TRENTON, N.J. — The New Jersey Supreme court has overturned a man's bank robbery conviction because of a prosecutor's reference to a classic horror movie. During closing arguments in the case against Damon Williams, the prosecutor showed jurors a photo from the movie “The Shining” depicting a character played by Jack Nicholson telling his terrified wife and son, “Here’s Johnny!” moments after breaking through a door with an axe. The reference was meant to illustrate that actions can speak louder than words, and to support the prosecutor's contention that Williams should be convicted of a more serious offence even though no threatening words were spoken to the bank teller in Camden County in 2014. The jury convicted Williams of second-degree robbery, which requires the use of force or the threat of force, rather than the less serious crime of third-degree theft. Prosecutors argued that Williams' conduct before and after passing a note to the teller supported the more serious charge. Williams is currently serving a 14-year term. A unanimous Supreme Court disagreed Tuesday, writing that prosecutors “must walk a fine line” when comparing a defendant with “an individual whom the jury associates with violence or guilt.” “The use of a sensational and provocative image in service of such a comparison, even when purportedly metaphorical, heightens the risk of an improper prejudicial effect on the jury,” Justice Lee Solomon wrote. “Such a risk was borne out here." The Camden County prosecutor's office, which tried the case, declined to comment on the ruling Tuesday. The Associated Press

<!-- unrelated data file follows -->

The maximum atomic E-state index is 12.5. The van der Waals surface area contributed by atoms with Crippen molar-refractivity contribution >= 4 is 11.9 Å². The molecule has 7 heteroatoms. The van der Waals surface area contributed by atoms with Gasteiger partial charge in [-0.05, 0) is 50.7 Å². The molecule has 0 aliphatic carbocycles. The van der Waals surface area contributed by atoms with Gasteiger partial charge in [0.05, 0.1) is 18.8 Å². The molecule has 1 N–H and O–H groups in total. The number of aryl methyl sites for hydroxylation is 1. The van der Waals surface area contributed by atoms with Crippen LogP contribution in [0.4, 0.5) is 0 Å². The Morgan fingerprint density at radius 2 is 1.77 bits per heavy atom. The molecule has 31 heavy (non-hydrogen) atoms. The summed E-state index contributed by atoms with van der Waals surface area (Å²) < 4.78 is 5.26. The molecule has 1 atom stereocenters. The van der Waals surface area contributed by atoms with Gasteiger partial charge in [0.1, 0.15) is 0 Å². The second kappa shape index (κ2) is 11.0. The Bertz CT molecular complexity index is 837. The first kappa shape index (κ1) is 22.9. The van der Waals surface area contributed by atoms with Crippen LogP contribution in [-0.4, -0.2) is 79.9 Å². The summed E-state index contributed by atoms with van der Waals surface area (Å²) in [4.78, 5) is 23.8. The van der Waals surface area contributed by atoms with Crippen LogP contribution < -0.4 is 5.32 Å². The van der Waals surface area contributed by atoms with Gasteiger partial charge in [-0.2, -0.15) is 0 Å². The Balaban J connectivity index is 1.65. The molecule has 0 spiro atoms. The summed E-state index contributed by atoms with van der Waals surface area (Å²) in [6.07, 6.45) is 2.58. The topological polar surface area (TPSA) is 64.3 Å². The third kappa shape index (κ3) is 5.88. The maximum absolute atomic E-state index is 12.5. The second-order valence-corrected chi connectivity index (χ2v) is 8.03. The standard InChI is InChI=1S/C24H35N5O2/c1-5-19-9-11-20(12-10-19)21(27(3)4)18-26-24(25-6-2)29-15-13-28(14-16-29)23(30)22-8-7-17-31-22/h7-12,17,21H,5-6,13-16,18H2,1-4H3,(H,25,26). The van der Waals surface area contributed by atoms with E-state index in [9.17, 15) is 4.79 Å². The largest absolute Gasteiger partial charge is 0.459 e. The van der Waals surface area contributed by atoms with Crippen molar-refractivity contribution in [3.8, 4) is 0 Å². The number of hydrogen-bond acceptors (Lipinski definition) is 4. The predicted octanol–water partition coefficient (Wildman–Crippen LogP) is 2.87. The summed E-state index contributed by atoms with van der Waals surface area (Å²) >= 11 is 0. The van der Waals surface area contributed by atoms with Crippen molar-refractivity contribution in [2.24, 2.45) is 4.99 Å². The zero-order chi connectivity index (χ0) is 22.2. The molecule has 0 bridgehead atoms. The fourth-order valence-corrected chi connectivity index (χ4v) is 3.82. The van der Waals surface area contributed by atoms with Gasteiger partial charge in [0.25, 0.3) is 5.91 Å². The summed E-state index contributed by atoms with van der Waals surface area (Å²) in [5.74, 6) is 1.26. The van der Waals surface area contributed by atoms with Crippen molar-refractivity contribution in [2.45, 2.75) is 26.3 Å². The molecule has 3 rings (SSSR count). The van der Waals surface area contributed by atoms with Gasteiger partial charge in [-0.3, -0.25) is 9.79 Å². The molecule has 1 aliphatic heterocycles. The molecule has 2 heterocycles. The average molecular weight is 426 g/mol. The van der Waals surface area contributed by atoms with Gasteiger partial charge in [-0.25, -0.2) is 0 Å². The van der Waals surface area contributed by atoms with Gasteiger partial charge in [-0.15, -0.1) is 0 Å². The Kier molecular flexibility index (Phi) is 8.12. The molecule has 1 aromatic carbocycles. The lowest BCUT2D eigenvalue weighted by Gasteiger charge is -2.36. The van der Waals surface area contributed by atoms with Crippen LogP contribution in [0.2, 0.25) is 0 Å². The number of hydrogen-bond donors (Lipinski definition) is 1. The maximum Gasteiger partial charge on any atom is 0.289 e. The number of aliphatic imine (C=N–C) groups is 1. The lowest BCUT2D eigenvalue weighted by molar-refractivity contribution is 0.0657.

MONTREAL — Quebec Premier Francois Legault is calling on the federal government to ban non-essential flights to Canada over fears that travellers will bring new variants of COVID-19 back to the province. The call comes one day after a fifth case of the COVID-19 variant first detected in the United Kingdom was found in Quebec, public health director Dr. Horacio Arruda told reporters Tuesday. The other four cases of the variant, which scientists believe is more contagious, were found in December and were all within a single family. Legault said he is open to discussing what's defined as essential but it's clear that flights to all-inclusive resorts in sun destinations are not essential. "I feel like Quebecers are angry, I'm angry, to see that we're making an effort, and there are people who travel internationally for fun and who return here with the virus and clog our hospitals," he said. Earlier in the day, Prime Minister Justin Trudeau urged Canadians to cancel any plans they have for international trips in the near future. Trudeau warned the federal government could at any time, and without warning, enforce new restrictions on travellers returning to Canada. However, when asked if he would ban flights, Trudeau told reporters that the Constitution guarantees Canadians the right to travel and to return to the country. Legault said he doesn't understand Trudeau's response. "How come we were able to do it last spring?" he asked. In the meantime, Legault said he wants the federal government to do more to ensure that people returning from other countries quarantine for 14 days. "Robocalls are not sufficient" to ensure that people are following the rules, he said. Legault said he's asked Quebec's public security minister to look into what action the province could take at airports if the federal government doesn't act. It wouldn't be the first time that authorities in Quebec sent officials to an airport over concerns of federal inaction. In March, Montreal public health officials and city police were sent to Montreal-Trudeau International Airport to encourage arriving travellers to self-isolate. Earlier Tuesday, Quebec revised its COVID-19 vaccination schedule as a result of the expected slowdown in Pfizer-BioNTech vaccine shipments. The federal government said Canada won't get any doses of the Pfizer-BioNTech vaccine next week. The provincial Health Department said it would lower its target of administering 250,000 doses by Feb. 8, to 225,000 doses, adding it expects to have received 1,203,100 doses of approved vaccine by March 29. Quebec Health Minister Chrstian Dube said the changes to Quebec's vaccine schedule are relatively minor and he hopes that higher shipments in coming weeks will make up for the slowdown. The Health Department said it conducted 10,514 inoculations on Monday and has now given 164,053 people the first dose of vaccine. Legault said Quebec has now vaccinated more than 80 per cent of long-term care residents and plans to begin vaccinating people living in private seniors residences next week. More than 100,000 health care workers have also received the first dose of vaccine, Dube said. Quebec reported 1,386 new cases of COVID-19 Tuesday — the lowest number of new cases in a single day since early December — and 55 additional deaths linked to the virus, including 16 deaths within the preceding 24 hours. Legault described the number of new cases as an "encouraging sign" and said it suggests that the province's restrictions, including an 8 p.m. to 5 a.m. curfew, are working. But the premier said the number of hospitalizations will have to come down before he considers lifting restrictions. Earlier in the day, the Health Department said the number of hospitalizations rose by nine from the day before to 1,500, while the number of people in intensive care declined by five from the previous day, to 212. Quebec has reported 245,734 confirmed cases of COVID-19 and 9,142 deaths linked to the novel coronavirus since the beginning of the pandemic. This report by The Canadian Press was first published Jan. 19, 2021. ——— This story was produced with the financial assistance of the Facebook and Canadian Press News Fellowship. Jacob Serebrin, The Canadian Press